- General ill feeling and fatigue.
- Generalized itching (pruritus) and dry skin.
- Weight loss without trying to lose weight.
- Appetite loss.
- Abnormally dark or light skin.
- Bone pain.
- Brain and nervous system symptoms.
- Drowsiness and confusion.
- Problems concentrating or thinking.
- Numbness in the hands, feet, or other areas.
- Muscle twitching or cramps.
- Breath odor.
- Easy bruising, bleeding, or blood in the stool.
- Excessive thirst.
- Frequent hiccups.
- Low level of sexual interest and impotence.
- Menstrual periods stop (amenorrhea).
- Sleep problems, such as insomnia, restless leg syndrome, and obstructive sleep apnea.
- Swelling of the feet and hands (edema).
- Vomiting, typically in the morning.
- High blood pressure is almost always present during all stages of kidney disease. A neurologic examination may show signs of nerve damage. The health care provider may hear abnormal heart or lung sounds with a stethoscope.
- A urinalysis may show protein or other changes. These changes may appear 6 months to 10 or more years before symptoms appear.
- Creatinine levels.
- Creatinine clearance.
- Every patient needs to have the following checked regularly, as often as every 2 - 3 months when kidney disease gets worse, complete blood count (CBC), potassium, sodium, albumin, phosphorous, calcium, cholesterol, magnesium, electrolytes, erythropoietin, PTH parathyroid hormone), bone density test.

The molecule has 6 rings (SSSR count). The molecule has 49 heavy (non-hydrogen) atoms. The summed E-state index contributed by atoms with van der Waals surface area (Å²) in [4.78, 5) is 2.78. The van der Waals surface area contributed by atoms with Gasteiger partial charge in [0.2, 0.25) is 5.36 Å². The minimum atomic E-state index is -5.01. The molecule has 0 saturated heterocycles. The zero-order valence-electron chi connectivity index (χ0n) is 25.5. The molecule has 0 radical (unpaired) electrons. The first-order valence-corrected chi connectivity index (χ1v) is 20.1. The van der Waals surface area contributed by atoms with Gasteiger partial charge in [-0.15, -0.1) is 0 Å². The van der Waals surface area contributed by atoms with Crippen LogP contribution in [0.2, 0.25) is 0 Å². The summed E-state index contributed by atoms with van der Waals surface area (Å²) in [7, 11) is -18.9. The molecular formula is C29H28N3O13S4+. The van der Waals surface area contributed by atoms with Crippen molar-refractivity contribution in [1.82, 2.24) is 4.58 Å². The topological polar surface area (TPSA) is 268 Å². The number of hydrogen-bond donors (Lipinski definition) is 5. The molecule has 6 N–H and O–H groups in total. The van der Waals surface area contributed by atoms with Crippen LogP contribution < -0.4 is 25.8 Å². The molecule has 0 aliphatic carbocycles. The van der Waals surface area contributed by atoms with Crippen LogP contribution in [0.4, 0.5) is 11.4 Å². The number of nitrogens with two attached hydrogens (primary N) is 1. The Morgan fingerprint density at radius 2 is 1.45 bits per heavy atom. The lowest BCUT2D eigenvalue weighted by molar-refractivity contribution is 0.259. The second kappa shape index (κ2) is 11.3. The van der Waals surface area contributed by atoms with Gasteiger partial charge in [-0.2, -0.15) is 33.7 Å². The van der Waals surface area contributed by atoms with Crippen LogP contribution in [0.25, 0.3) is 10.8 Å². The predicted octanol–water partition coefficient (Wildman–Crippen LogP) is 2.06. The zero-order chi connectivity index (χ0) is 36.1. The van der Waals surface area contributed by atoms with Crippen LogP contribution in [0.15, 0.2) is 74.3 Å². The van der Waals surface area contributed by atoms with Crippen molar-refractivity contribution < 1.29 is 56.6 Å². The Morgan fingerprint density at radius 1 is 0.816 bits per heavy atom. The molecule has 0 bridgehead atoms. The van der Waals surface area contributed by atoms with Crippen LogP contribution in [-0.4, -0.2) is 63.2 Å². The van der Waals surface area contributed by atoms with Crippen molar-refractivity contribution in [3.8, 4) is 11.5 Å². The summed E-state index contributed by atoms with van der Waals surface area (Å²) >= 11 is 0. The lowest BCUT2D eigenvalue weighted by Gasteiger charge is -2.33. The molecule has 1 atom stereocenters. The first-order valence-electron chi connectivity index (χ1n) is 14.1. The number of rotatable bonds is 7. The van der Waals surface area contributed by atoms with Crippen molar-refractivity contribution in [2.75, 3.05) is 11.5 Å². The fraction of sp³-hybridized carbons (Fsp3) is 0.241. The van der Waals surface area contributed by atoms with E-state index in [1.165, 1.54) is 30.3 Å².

- Abdominal CT scan.
- Abdominal MRI.
- Abdominal ultrasound.
- Renal scan.
- Influenza vaccine.
- H1N1 (swine flu) vaccine.
- Pneumococcal polysaccharide vaccine (PPV).
- Hepatitis B vaccine.
- Hepatitis A vaccine.
- When loss of kidney function becomes more severe, you will need to prepare for dialysis or a kidney transplant.
- Do not smoke.
- Eat meals that are low in fat and cholesterol.
- Get regular exercise.
- Take drugs to lower your cholesterol, if necessary.
- Keep your blood sugar under control.
- You may need to limit fluids.
- You may have to restrict salt, potassium, phosphorous, and other electrolytes.
- It is important to get enough calories when you are losing weight.
- Always talk to your kidney doctor before taking any over-the-counter medicine, vitamin, or herbal supplement. Make sure all of the doctors you visit know you have chronic kidney disease.
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